Since cryptocurrency has become popular, scams have been rampant throughout the industry, and now dating apps have become a prime target for such cybercriminals looking to get their hands on other people’s crypto.

But why are catfishers keen on crypto? And how are they cheating people out of their cash?

Why are criminals targeting dating sites and apps?

The fact that dating apps are just an open door through which cyber criminals can reach vulnerable individuals plays a big role in how popular crypto dating scams have become. People on dating apps are usually looking for love, and so they are more willing to let their guard down than usual. Therefore, if a cyber criminal can successfully manipulate someone’s emotions on a dating platform, it becomes very easy to scam them.

Of course, cryptocurrency is also anonymous, and not as legally protected as traditional tender. These factors make decentralized digital currencies highly desirable to criminals. Scammers can also reach a wide range of age demographics through dating apps, so it is very easy to target young, older, or otherwise vulnerable individuals.

Certain operating systems are also more vulnerable to dating app scams. For example, in Asia, people using iPhones are more at risk of these scams because cyber criminals take advantage of Apple’s Super Signature Distribution feature to gain access and target Apple users. Through this method alone, scammers have already swindled victims out of more than $1.4 million worth of cryptocurrency.

With these alleged opportunities and perks for cybercriminals, it is no surprise that people have already lost tens or even hundreds of thousands through these so-called “cryptorom” (or cryptocurrency romantic) scams.

Popular apps like Tinder, Bumble, Hinge and Grindr are full of criminals looking to make a quick buck, and people in the US, Europe and Asia have been affected so far, but they are spreading around the world. For example, there is also a popular crypto dating scam being carried out in Nigeria, in which victims are persuaded to invest in a particular crypto website.

But how exactly are cyber criminals committing these crypto crimes?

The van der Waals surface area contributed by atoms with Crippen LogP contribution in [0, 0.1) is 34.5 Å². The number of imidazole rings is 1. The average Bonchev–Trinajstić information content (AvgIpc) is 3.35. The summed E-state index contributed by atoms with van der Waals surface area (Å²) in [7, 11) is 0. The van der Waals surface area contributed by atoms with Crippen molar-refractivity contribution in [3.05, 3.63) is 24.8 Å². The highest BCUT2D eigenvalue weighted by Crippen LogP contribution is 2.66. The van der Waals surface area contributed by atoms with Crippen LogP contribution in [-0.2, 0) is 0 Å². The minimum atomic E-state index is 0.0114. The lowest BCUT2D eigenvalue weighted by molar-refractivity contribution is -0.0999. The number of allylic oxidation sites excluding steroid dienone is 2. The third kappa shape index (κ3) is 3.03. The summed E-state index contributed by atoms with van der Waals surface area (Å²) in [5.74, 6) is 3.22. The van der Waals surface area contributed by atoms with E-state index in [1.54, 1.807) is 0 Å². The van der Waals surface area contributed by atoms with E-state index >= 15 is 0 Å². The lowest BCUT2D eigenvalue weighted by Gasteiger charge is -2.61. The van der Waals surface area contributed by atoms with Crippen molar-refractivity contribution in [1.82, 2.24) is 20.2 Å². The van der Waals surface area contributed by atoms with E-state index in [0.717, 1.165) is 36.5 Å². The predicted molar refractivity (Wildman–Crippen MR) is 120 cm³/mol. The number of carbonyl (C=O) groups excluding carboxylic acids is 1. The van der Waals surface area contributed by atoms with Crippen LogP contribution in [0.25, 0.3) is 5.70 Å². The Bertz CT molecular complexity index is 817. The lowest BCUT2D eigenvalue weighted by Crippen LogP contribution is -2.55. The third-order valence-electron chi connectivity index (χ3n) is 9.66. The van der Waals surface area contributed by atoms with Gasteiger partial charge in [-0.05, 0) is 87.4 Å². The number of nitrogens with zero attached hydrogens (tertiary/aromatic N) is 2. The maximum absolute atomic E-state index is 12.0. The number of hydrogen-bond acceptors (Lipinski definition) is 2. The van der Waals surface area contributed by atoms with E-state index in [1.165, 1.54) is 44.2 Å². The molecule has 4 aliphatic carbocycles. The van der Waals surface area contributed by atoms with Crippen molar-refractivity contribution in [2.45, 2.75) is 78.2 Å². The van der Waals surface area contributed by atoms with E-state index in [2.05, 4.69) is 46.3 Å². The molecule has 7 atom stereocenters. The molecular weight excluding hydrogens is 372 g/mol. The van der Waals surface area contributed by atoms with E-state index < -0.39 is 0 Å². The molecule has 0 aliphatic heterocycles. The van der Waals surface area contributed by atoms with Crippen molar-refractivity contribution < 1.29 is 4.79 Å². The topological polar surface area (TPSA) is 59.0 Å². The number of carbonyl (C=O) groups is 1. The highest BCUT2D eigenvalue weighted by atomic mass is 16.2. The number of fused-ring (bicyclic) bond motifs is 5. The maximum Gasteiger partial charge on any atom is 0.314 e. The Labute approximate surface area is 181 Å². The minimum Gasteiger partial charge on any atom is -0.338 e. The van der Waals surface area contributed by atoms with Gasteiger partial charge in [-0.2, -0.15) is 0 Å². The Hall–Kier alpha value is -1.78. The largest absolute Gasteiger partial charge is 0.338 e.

How are cybercriminals scamming through dating sites and apps?

There are various ways through which a cyber criminal can scam someone on a dating service.

One particularly common method is to persuade users to invest in crypto. While you might think that no one would ever fall for it, there have been instances in which gullible individuals have been persuaded to invest thousands in crypto before losing it to a scam.

In February 2022, a young woman, Nicole Hutchinson, was scammed of nearly $300,000 in inheritance money using Hinge after being convinced to invest in bitcoin. Hutchinson claims that through Hing he made a friend, known as “Hao”, telling him he was experienced in crypto investing and that he would teach him how to invest wisely. While she started making small investments, Nicole eventually invested $290,000 following Hao’s advice and convincing her father to invest as well.

In no time she realized that none of the investments were legitimate, and that Hao had swindled her and her father out of a large sum of money through investment fraud.

But this is not even the biggest crypto dating scam that has happened recently. In January 2022, an American software engineer named Steve Belcher claimed he lost $1.6 million after falling for the “honey trap” scam on Hinge (otherwise known as the “pig butcher” scheme because victims is “plumped” before being scammed).

After meeting and developing an online relationship with a user named “Shizuka Suzuki”, Steve, like Nicole Hutchinson, was convinced to invest in crypto through a specialized platform.

Steve had already invested in crypto in the past, but began withdrawing money from his retirement account to invest in a particular scheme suggested by Shizuka. This user also claimed to be well-versed in crypto, and essentially ruined Steve’s life after scamming him of over $1.6 million.

These scammers often use bogus trading apps as vehicles through which these “CryptoRom” scams can occur. Of course, these cyber criminals make a conscious effort to conceal their identity, and often use fake names, profile photos, and create completely fictitious personas with which they can manipulate their victims.

These scams begin by building lasting online relationships, which allows scammers to gain their victims’ trust. And while you may believe that you would never fall for anything like this, thousands of people of all age groups have already been duped. So, what can you do to stay safe? Luckily, there are red flags you can watch for.

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